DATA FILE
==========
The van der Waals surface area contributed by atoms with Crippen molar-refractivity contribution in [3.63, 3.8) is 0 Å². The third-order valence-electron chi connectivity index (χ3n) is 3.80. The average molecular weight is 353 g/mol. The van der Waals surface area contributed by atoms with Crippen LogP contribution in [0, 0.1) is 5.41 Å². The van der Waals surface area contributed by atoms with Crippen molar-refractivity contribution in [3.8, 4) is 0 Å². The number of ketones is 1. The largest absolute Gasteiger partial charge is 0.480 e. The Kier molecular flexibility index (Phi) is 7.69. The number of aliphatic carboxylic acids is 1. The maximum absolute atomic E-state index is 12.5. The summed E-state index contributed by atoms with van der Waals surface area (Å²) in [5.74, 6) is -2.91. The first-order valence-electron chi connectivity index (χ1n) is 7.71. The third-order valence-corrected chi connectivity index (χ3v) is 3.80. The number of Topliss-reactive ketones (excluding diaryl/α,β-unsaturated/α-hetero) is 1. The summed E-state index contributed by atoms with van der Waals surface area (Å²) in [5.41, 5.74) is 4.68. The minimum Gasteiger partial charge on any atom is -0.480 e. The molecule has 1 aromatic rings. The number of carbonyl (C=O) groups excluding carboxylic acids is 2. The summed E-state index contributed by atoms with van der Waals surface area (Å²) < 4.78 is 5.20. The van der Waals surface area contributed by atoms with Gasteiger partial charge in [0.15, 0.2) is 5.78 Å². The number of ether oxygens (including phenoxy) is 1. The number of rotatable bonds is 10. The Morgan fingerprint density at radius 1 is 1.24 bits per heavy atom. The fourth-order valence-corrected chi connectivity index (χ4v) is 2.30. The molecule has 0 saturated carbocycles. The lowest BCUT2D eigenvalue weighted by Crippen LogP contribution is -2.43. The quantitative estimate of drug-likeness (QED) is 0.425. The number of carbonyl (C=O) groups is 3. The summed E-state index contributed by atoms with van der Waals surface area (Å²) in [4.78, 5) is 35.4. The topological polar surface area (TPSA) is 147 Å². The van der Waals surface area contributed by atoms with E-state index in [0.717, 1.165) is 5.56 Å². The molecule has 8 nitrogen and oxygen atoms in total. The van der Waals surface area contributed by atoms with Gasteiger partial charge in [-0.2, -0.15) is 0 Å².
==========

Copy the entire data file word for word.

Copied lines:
The van der Waals surface area contributed by atoms with Crippen molar-refractivity contribution in [3.63, 3.8) is 0 Å². The third-order valence-electron chi connectivity index (χ3n) is 3.80. The average molecular weight is 353 g/mol. The van der Waals surface area contributed by atoms with Crippen LogP contribution in [0, 0.1) is 5.41 Å². The van der Waals surface area contributed by atoms with Crippen molar-refractivity contribution in [3.8, 4) is 0 Å². The number of ketones is 1. The largest absolute Gasteiger partial charge is 0.480 e. The Kier molecular flexibility index (Phi) is 7.69. The number of aliphatic carboxylic acids is 1. The maximum absolute atomic E-state index is 12.5. The summed E-state index contributed by atoms with van der Waals surface area (Å²) in [5.74, 6) is -2.91. The first-order valence-electron chi connectivity index (χ1n) is 7.71. The third-order valence-corrected chi connectivity index (χ3v) is 3.80. The number of Topliss-reactive ketones (excluding diaryl/α,β-unsaturated/α-hetero) is 1. The summed E-state index contributed by atoms with van der Waals surface area (Å²) in [5.41, 5.74) is 4.68. The minimum Gasteiger partial charge on any atom is -0.480 e. The molecule has 1 aromatic rings. The number of carbonyl (C=O) groups excluding carboxylic acids is 2. The summed E-state index contributed by atoms with van der Waals surface area (Å²) < 4.78 is 5.20. The van der Waals surface area contributed by atoms with Gasteiger partial charge in [0.15, 0.2) is 5.78 Å². The number of ether oxygens (including phenoxy) is 1. The number of rotatable bonds is 10. The Morgan fingerprint density at radius 1 is 1.24 bits per heavy atom. The fourth-order valence-corrected chi connectivity index (χ4v) is 2.30. The molecule has 0 saturated carbocycles. The lowest BCUT2D eigenvalue weighted by Crippen LogP contribution is -2.43. The quantitative estimate of drug-likeness (QED) is 0.425. The number of carbonyl (C=O) groups is 3. The summed E-state index contributed by atoms with van der Waals surface area (Å²) in [4.78, 5) is 35.4. The topological polar surface area (TPSA) is 147 Å². The van der Waals surface area contributed by atoms with E-state index in [0.717, 1.165) is 5.56 Å². The molecule has 8 nitrogen and oxygen atoms in total. The van der Waals surface area contributed by atoms with Gasteiger partial charge in [-0.2, -0.15) is 0 Å².